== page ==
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Symptoms and Signs of Juvenile Idiopathic Arthritis
(Juvenile Rheumatoid Arthritis)

Doctor's Notes on Juvenile Idiopathic Arthritis
(Juvenile Rheumatoid Arthritis)

Juvenile idiopathic arthritis (formerly referred to as juvenile rheumatoid arthritis, or JRA) refers to a group of disease characterized by chronic joint inflammation that initially affected a child before 16 years of age. Juvenile idiopathic arthritis (JIA) includes the five main forms of childhood arthritis: pauciarticular, polyarticular, systemic, enthesitis-related, and psoriatic arthritis.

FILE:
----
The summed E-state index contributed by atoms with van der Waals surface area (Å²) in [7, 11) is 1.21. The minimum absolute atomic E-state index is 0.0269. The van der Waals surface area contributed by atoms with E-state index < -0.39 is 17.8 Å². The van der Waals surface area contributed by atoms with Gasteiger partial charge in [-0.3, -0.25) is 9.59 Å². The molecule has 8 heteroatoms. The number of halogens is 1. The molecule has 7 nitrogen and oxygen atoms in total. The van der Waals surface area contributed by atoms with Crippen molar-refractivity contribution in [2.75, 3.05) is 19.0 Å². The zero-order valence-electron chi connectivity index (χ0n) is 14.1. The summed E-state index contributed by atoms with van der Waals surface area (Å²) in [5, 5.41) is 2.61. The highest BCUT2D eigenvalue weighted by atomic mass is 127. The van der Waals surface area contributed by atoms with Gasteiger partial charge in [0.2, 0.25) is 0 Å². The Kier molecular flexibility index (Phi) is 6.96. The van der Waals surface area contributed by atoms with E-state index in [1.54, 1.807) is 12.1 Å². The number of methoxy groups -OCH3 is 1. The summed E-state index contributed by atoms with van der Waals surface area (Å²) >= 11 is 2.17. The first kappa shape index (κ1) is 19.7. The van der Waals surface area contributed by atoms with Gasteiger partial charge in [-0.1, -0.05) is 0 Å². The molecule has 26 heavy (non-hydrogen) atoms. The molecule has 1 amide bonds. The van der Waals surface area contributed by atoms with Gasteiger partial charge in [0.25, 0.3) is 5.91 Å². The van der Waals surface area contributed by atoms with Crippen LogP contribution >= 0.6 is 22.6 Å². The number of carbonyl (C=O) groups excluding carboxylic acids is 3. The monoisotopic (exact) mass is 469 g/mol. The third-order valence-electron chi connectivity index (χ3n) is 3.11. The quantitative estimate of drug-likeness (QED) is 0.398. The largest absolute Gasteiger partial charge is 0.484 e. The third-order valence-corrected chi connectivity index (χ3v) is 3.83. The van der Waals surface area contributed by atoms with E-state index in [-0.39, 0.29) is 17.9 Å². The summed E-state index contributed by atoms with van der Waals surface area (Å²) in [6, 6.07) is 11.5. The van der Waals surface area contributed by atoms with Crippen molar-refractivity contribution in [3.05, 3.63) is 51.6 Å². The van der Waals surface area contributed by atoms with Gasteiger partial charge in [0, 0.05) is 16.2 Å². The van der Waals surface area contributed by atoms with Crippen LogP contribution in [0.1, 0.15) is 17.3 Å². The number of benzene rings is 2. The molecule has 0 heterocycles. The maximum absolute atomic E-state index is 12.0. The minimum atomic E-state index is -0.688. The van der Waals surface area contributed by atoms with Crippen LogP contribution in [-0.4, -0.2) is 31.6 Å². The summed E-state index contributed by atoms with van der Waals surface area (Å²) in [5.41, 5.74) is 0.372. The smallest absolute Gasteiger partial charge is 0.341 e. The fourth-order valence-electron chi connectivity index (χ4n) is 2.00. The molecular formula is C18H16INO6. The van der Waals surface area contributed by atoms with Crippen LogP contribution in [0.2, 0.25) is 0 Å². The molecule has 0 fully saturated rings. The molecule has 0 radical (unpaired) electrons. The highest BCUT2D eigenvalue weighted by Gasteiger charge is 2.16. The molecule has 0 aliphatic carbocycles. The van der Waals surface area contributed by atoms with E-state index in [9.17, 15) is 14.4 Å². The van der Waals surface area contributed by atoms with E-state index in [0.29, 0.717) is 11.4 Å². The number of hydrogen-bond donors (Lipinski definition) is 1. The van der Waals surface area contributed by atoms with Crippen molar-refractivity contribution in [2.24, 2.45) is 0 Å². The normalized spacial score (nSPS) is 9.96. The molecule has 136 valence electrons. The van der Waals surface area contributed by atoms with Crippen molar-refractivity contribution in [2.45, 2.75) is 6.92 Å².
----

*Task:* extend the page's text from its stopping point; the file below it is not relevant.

The most common symptoms of juvenile idiopathic arthritis include joint pain, warmth, stiffness, and swelling that may be more severe in the morning. Other symptoms of JIA include loss of joint function and reduced range of motion, limping, joint deformity, eye irritation/pain/redness (uveitis or iritis), eye sensitivity to light, recurrent fevers that may “spike” several times in one day, salmon-colored rash, psoriasis rash in those with the psoriatic form of JIA, muscle aches similar to aches that accompany the flu, lymph node swelling (“swollen glands”), weight loss, and growth problems.

Medical Author: John P. Cunha, DO, FACOEP
Medically Reviewed on 3/11/2019


Kasper, D.L., et al., eds. Harrison's Principles of Internal Medicine, 19th Ed. United States: McGraw-Hill Education, 2015.